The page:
• Steve O'
      August 17, 2019 at 6:16 pm

      I’m not a Marxist, but read about commodification. That’s what’s happening.

  4. Pat
    August 17, 2019 at 2:31 pm


    Precisely noted.

  5. Randy
    August 17, 2019 at 2:02 pm

    Good essay. I think the idea that burnout is mainly described by its symptoms as opposed to its cause is accurate.

    When I read about burnout in the media, medical or otherwise, it’s generally described as a condition where my take is that it’s a response or reaction. The focus is usually on managing the response as opposed to minimizing the causes.

    I don’t know that the BS analogy completely fits. I think most doctors believe their job is meaningful, although there are many components within the job that are not – EMR, Press-Ganey surveys, “quality improvement” activities, MIPS, etc. Add to that that there are parts of the job that are inherently and unavoidably difficult emotionally. In a way the best comparison might be to police, first responders, or soldiers. When you also factor in the long years of training, the debt, and the generally high intelligence of physicians it’s a unique combination.

  6. Bill Ameen, MD
    August 17, 2019 at 1:42 pm

    Great post! The more people read about diseases, the more likely they are to think they have the symptoms, like chronic fatigue, fibromyalgia, and, yes, “burnout.” Now that I’m several years removed from having to report to work every day, I can reflect back and ask if I myself was burnt out when I chose to retire. I don’t honestly feel I was, even though I had worked most weekends and holidays my entire career of emergency medicine, urgent care, and family practice. I was employed by a hospital only for the last 4 years. I really didn’t mind the EHR that I had not been able to afford prior to selling my practice. I actually liked most of my patients. No one ever put a gun to my head and told me to go into medicine. If you suffer burnout from something you volunteered for, you went into it uninformed or with different expectations, and you definitely should make changes in your career.

    • Susan
      August 17, 2019 at 2:00 pm

      What we signed up for and went into informed and with appropriate expectations has so horrifically changed as to be unrecognizable.

    • Bridget Reidy
      August 18, 2019 at 3:09 pm

      I agree with Susan, but I also like your comment that we tend to “have” what we know about. One part about my thinking on burnout I didn’t include is that it happens in other places with different forces. In Canada we have a lot of autonomy and very little busy work, which is the reason I came, but Canadians docs still claim burn out. It used to puzzle me till I left the East and came to BC where people are extremely self centered and demanding of our time, think we make as much as American docs with our $33-46 visits, and that there’s nothing to be gained from the wisdom of someone with expertise. Similarly, when I first heard of the term burnout being applied to learners, it made no sense to me. Of course we were always just as abused and overworked before this “disease” became known, but we used to expect eventual autonomy and appreciation. Nowadays even learners know that’s not in the cards. Maybe my whole essay is BS and the real cause is patients! Then again, if you redefine it as mere job dissatisfaction, it shouldn’t be surprising that as individuals we each have different reasons. There are so many reasons why the Golden Age of Medicine is gone, but I did get to enjoy some of it and we shouldn’t be blamed for being disappointed and not knowing how much things would change.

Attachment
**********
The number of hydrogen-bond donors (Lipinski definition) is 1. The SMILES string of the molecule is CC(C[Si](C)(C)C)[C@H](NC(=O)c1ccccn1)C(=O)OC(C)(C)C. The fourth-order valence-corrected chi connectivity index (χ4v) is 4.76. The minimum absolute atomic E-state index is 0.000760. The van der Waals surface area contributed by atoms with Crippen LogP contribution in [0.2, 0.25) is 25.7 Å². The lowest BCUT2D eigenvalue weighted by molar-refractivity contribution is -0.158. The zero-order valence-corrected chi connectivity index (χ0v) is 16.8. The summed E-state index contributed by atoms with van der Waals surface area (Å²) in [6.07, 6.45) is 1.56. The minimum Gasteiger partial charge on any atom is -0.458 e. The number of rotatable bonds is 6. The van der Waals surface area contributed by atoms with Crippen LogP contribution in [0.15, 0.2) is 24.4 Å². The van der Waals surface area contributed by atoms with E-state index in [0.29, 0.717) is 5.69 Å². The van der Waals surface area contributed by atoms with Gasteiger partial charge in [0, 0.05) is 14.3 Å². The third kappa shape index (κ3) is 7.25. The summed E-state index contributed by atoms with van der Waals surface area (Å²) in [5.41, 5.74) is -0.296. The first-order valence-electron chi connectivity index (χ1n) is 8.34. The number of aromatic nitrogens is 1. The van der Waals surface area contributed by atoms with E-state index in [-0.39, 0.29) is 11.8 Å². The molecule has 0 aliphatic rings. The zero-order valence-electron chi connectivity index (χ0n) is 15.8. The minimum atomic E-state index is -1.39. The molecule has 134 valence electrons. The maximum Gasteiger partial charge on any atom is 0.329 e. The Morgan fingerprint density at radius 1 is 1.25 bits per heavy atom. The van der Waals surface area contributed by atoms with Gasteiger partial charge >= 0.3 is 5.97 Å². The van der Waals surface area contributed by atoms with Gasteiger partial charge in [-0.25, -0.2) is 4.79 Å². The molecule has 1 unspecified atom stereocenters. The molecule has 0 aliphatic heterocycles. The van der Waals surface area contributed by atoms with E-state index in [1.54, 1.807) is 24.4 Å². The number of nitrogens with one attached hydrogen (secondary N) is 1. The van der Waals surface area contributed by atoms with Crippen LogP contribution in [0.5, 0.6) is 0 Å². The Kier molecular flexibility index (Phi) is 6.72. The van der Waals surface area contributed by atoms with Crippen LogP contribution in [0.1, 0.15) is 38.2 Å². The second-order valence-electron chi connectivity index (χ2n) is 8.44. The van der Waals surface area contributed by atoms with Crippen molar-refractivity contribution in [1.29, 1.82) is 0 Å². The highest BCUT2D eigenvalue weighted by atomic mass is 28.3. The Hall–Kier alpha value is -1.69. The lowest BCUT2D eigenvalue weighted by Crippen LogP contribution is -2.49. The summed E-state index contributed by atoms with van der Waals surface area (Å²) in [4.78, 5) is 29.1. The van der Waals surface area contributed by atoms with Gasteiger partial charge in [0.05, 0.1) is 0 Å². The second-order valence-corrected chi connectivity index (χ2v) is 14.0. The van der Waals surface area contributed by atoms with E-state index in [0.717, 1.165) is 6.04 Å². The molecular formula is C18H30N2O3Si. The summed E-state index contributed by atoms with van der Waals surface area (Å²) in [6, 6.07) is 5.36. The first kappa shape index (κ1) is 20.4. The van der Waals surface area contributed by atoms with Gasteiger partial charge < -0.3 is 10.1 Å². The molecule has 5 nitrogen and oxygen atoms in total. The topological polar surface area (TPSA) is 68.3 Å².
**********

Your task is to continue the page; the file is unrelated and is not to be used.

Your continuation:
• Pat
        August 18, 2019 at 10:16 pm

        I do believe that patients represent a huge component of burnout. Be they day-laborer or multi-millionaire, I would never treat someone the way I or my coworkers routinely are. The anger at an incomprehensible, corrupt system that is misdirected at physicians and nurses is only tolerable as an alternative to unemployment and bankruptcy.

    • Natalie Newman, MD
      August 18, 2019 at 3:19 pm

      The pursuit of medicine was(and is) a lofty goal. Most physicians entered for the right reasons. Of course we all knew the sacrifices, we had a taste of it when we had to do well in our pre-med courses and prepare for the MCAT while our friends graduated and went on with their lives. I think most docs understand sacrifices are a necessary evil to becoming a physician. However, no one signed up or expected to be abused by a conglomerate. No one signed up or expected to have their education demeaned and devalued and their contributions minimized. I sure as hell did not sign up to become a data entry clerk. It is ludicrous to think anyone would “volunteer” for that s**t. Our goals and expectations were honorable; however, the medical system in which we worked had no such honor. It changed. It has no empathy or compassion. That doesn’t equate to us not loving medicine, we still do. So we have to change the system. And it ain’t easy.

      Doctors are human and suffer from from the flaws of an industry that is incongruent with who we are and how we practice. Does no one any good to be criticized by a colleague who somehow thinks expressing our humanity is a weakness to be overcome or leave a career we love. Utterly ridiculous. There are certainly other options.